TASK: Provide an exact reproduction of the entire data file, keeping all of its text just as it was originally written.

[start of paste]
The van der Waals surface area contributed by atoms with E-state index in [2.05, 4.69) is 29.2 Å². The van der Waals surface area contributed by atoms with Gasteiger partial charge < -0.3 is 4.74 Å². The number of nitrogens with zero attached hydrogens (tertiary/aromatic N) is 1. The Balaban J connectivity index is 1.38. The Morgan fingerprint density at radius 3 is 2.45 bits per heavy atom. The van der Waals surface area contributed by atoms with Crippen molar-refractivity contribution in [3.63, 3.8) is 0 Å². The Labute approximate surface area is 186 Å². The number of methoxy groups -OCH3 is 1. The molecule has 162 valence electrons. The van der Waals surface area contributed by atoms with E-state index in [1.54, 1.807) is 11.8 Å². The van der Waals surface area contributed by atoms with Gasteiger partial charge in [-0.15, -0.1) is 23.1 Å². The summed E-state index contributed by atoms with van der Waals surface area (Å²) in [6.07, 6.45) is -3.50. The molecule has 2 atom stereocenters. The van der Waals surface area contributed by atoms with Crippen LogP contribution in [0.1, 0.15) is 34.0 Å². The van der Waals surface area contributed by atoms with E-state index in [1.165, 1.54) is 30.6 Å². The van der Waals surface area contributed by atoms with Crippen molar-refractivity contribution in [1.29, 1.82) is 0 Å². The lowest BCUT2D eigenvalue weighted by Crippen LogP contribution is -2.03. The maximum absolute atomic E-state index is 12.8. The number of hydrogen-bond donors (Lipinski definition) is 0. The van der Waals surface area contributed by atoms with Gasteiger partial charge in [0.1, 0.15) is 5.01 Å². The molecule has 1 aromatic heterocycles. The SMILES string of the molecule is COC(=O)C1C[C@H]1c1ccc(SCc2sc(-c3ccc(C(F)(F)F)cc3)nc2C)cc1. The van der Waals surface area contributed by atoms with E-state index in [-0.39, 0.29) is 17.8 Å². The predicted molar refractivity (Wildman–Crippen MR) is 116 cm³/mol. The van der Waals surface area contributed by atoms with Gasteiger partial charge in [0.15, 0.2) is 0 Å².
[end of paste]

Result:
The van der Waals surface area contributed by atoms with E-state index in [2.05, 4.69) is 29.2 Å². The van der Waals surface area contributed by atoms with Gasteiger partial charge < -0.3 is 4.74 Å². The number of nitrogens with zero attached hydrogens (tertiary/aromatic N) is 1. The Balaban J connectivity index is 1.38. The Morgan fingerprint density at radius 3 is 2.45 bits per heavy atom. The van der Waals surface area contributed by atoms with Crippen molar-refractivity contribution in [3.63, 3.8) is 0 Å². The Labute approximate surface area is 186 Å². The number of methoxy groups -OCH3 is 1. The molecule has 162 valence electrons. The van der Waals surface area contributed by atoms with E-state index in [1.54, 1.807) is 11.8 Å². The van der Waals surface area contributed by atoms with Gasteiger partial charge in [-0.15, -0.1) is 23.1 Å². The summed E-state index contributed by atoms with van der Waals surface area (Å²) in [6.07, 6.45) is -3.50. The molecule has 2 atom stereocenters. The van der Waals surface area contributed by atoms with Crippen LogP contribution in [0.1, 0.15) is 34.0 Å². The van der Waals surface area contributed by atoms with E-state index in [1.165, 1.54) is 30.6 Å². The van der Waals surface area contributed by atoms with Crippen molar-refractivity contribution in [1.29, 1.82) is 0 Å². The lowest BCUT2D eigenvalue weighted by Crippen LogP contribution is -2.03. The maximum absolute atomic E-state index is 12.8. The number of hydrogen-bond donors (Lipinski definition) is 0. The van der Waals surface area contributed by atoms with Gasteiger partial charge in [0.1, 0.15) is 5.01 Å². The molecule has 1 aromatic heterocycles. The SMILES string of the molecule is COC(=O)C1C[C@H]1c1ccc(SCc2sc(-c3ccc(C(F)(F)F)cc3)nc2C)cc1. The van der Waals surface area contributed by atoms with E-state index in [-0.39, 0.29) is 17.8 Å². The predicted molar refractivity (Wildman–Crippen MR) is 116 cm³/mol. The van der Waals surface area contributed by atoms with Gasteiger partial charge in [0.15, 0.2) is 0 Å².